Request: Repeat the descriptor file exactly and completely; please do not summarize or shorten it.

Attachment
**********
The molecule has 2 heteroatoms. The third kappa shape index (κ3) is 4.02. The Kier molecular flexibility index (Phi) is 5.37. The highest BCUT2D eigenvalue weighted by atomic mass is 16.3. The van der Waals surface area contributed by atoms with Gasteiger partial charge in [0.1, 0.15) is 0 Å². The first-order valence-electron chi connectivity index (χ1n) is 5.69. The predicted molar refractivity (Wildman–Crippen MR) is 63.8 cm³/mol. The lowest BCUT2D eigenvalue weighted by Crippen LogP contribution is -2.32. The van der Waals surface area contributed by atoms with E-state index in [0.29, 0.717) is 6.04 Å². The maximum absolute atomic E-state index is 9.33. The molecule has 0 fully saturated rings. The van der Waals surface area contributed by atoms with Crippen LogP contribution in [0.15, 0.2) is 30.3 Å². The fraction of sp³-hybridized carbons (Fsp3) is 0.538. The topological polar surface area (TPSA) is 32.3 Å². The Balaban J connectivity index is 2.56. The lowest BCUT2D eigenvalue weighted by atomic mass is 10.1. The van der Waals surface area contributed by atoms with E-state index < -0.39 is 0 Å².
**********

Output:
The molecule has 2 heteroatoms. The third kappa shape index (κ3) is 4.02. The Kier molecular flexibility index (Phi) is 5.37. The highest BCUT2D eigenvalue weighted by atomic mass is 16.3. The van der Waals surface area contributed by atoms with Gasteiger partial charge in [0.1, 0.15) is 0 Å². The first-order valence-electron chi connectivity index (χ1n) is 5.69. The predicted molar refractivity (Wildman–Crippen MR) is 63.8 cm³/mol. The lowest BCUT2D eigenvalue weighted by Crippen LogP contribution is -2.32. The van der Waals surface area contributed by atoms with E-state index in [0.29, 0.717) is 6.04 Å². The maximum absolute atomic E-state index is 9.33. The molecule has 0 fully saturated rings. The van der Waals surface area contributed by atoms with Crippen LogP contribution in [0.15, 0.2) is 30.3 Å². The fraction of sp³-hybridized carbons (Fsp3) is 0.538. The topological polar surface area (TPSA) is 32.3 Å². The Balaban J connectivity index is 2.56. The lowest BCUT2D eigenvalue weighted by atomic mass is 10.1. The van der Waals surface area contributed by atoms with E-state index < -0.39 is 0 Å².